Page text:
Malipieri had not Volterra's influence, and intended to try more personal methods with the carpenter; but when he appeared at the palace in the afternoon, and asked the porter to go and call Gigi, the old man shook his head and said that Gigi had been in prison three days, and that nobody knew why he had been arrested. The matter had not even been mentioned by the _Messaggero_.

Malipieri had never connected Toto with Gigi, and did not even know that the two men were acquainted with each other. He had not the slightest doubt but that it was Toto who had caused the water to rise in the well, out of revenge, but he knew that it would now be impossible to prove it. Strange to say, Malipieri bore him no grudge, for he knew the people well, and after all, he himself had acted in a high-handed way. Nevertheless, he asked the porter if the man were anywhere in the neighbourhood.

But Toto had not been seen for some time. He had not even been to the wine shop, and was probably at work in some distant part of Rome. Perhaps he was celebrating his grandfather's funeral with his friends. Nobody could tell where he might be.

Malipieri went back to his hotel disconsolately. That evening he read in the _Italie that after poor Sassi had been buried, the authorities had at once proceeded to take charge of his property and effects, because the old woman-servant had declared that he had no near relations in the world; and the notary who had served the Conti family had at once produced Sassi's will.

He had left all his little property, valued roughly at over a hundred thousand francs, to Donna Sabina Conti. Had any one known it, the date of the will was that of the day on which he had received her little note thanking him for burying her canary, out on Monte Mario.

The notary's brother and son, notaries themselves, were named as guardians. The income was to be paid to Sabina at once, the capital on her marriage. The newspaper paragraph recalled the ruin of the great family, and spoke of the will as a rare instance of devotion in an old and trusted servant.

Sabina and the Princess learned the news at dinner that evening from a young attache of the Embassy who always read the _Italie because it is published in French, and he had not yet learned Italian. He laughingly congratulated Sabina on her accession to a vast fortune. To every one's amazement, Sabina's eyes filled with tears, though even her own mother had scarcely ever seen her cry. She tried hard to control herself, pressed her lids hastily with her fingers, bit her lips till they almost bled, and then, as the drops rolled down her cheeks in spite of all she could do, she left the table with a broken word of excuse.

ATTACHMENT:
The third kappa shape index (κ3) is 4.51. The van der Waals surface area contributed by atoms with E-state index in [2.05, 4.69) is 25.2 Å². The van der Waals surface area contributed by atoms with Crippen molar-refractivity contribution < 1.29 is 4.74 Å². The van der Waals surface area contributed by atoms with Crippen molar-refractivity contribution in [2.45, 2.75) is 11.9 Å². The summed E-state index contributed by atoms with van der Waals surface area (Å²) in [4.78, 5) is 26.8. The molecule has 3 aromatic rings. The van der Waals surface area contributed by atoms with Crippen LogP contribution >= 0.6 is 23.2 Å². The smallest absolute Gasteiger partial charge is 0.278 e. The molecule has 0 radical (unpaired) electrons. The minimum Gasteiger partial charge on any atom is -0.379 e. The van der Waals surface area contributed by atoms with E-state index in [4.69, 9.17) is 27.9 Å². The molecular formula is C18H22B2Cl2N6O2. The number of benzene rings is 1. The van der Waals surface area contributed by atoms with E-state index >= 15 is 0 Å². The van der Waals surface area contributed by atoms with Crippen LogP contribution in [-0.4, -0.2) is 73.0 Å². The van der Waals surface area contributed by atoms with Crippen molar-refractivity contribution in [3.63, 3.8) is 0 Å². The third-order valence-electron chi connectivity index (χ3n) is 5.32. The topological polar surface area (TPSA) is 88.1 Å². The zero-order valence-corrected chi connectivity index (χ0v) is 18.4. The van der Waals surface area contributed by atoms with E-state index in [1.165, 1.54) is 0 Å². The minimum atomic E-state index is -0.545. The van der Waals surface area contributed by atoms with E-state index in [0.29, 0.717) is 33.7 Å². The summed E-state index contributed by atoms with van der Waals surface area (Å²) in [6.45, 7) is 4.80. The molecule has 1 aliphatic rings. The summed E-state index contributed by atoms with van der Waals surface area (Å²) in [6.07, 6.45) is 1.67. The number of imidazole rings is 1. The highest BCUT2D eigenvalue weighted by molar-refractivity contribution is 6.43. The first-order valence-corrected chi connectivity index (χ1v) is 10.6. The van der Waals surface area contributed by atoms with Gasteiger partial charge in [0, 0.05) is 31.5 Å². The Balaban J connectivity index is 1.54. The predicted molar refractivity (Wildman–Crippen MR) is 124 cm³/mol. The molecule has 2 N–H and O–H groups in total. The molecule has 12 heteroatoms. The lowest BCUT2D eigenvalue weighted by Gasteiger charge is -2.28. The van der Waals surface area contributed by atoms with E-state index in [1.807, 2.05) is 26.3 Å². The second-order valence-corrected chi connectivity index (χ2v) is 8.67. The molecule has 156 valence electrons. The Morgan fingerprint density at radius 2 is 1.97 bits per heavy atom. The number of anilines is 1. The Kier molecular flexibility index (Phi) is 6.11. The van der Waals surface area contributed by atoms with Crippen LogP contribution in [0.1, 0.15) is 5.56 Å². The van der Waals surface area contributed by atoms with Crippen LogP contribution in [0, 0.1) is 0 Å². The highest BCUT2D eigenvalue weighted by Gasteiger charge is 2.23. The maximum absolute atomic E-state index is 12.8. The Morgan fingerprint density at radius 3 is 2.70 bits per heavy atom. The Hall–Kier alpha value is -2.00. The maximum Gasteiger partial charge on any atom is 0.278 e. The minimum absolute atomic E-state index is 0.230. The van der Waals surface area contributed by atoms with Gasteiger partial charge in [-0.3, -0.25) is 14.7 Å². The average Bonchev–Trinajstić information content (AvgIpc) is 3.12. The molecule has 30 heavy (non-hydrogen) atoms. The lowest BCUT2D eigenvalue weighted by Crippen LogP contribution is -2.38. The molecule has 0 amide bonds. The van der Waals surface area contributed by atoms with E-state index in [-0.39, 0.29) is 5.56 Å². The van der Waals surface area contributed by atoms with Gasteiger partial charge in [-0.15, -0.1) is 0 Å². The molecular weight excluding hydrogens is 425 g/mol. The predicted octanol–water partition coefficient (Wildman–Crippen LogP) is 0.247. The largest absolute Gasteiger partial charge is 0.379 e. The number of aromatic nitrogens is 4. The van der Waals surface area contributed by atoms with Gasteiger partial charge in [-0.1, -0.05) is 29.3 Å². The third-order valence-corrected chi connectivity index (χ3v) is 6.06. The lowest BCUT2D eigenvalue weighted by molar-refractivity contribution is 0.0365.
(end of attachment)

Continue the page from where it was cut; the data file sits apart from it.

"She is nothing but a child, still," the Princess explained in a tone of rather condescending pity.

The young attache was sorry for having laughed when he told the story. He had not supposed that Donna Sabina knew much about the old agent, and after dinner he apologized to his ambassador for his lack of tact.

"That little girl has a heart of gold," answered the wise old man of the world.

The Princess had a profoundly superstitious belief in luck, and was convinced that Sabina's and her own had turned with this first piece of good fortune, and that on the following day Malipieri would appear and tell her that he had caught the writer of the letter and was ready to divorce his wife in order to marry Sabina. Secure in these hopes she slept eight hours without waking, as she always did.

But she was destined to the most complete disappointment of her life, and to spend one of the most horribly unpleasant days she could remember.

Long before she was awake boys and men, with sheaves of damp papers, were yelling the news in the Corso and throughout Rome.

"The _Messaggero! The great scandal in Casa Conti! The _Messaggero! One sou!"

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The Heart Of Rome - Chapter 23 The Heart Of Rome - Chapter 23

The Heart Of Rome - Chapter 23
CHAPTER XXIIIToto had done it. In his heart, the thick-headed, practical fellow had never quite believed in Gigi's ingenious scheme, and the idea of getting a hundred thousand francs had seemed very visionary. Since Gigi had got himself locked up it would be more sensible to realize a little cash for the story from the _Messaggero_, saying nothing about the carpenter. The only lie he needed to invent was to the effect that he had been standing near the door of the palace when Sabina had come out. The porter, being relieved from the order to keep the postern shut against

The Heart Of Rome - Chapter 21 The Heart Of Rome - Chapter 21

The Heart Of Rome - Chapter 21
CHAPTER XXIAs it had become manifestly impossible to keep the secret of the discovery in the Palazzo Conti any longer, Volterra had behaved with his accustomed magnanimity. He had not only communicated all the circumstances to the authorities at once, offering the government the refusal of the statues, which the law could not oblige him to sell if he chose to keep them in the palace, but also publicly giving full credit to the "learned archaeologist and intrepid engineer, Signer Marino Malipieri, already famous throughout Europe for his recent discoveries in Carthage." In two or three days the papers were full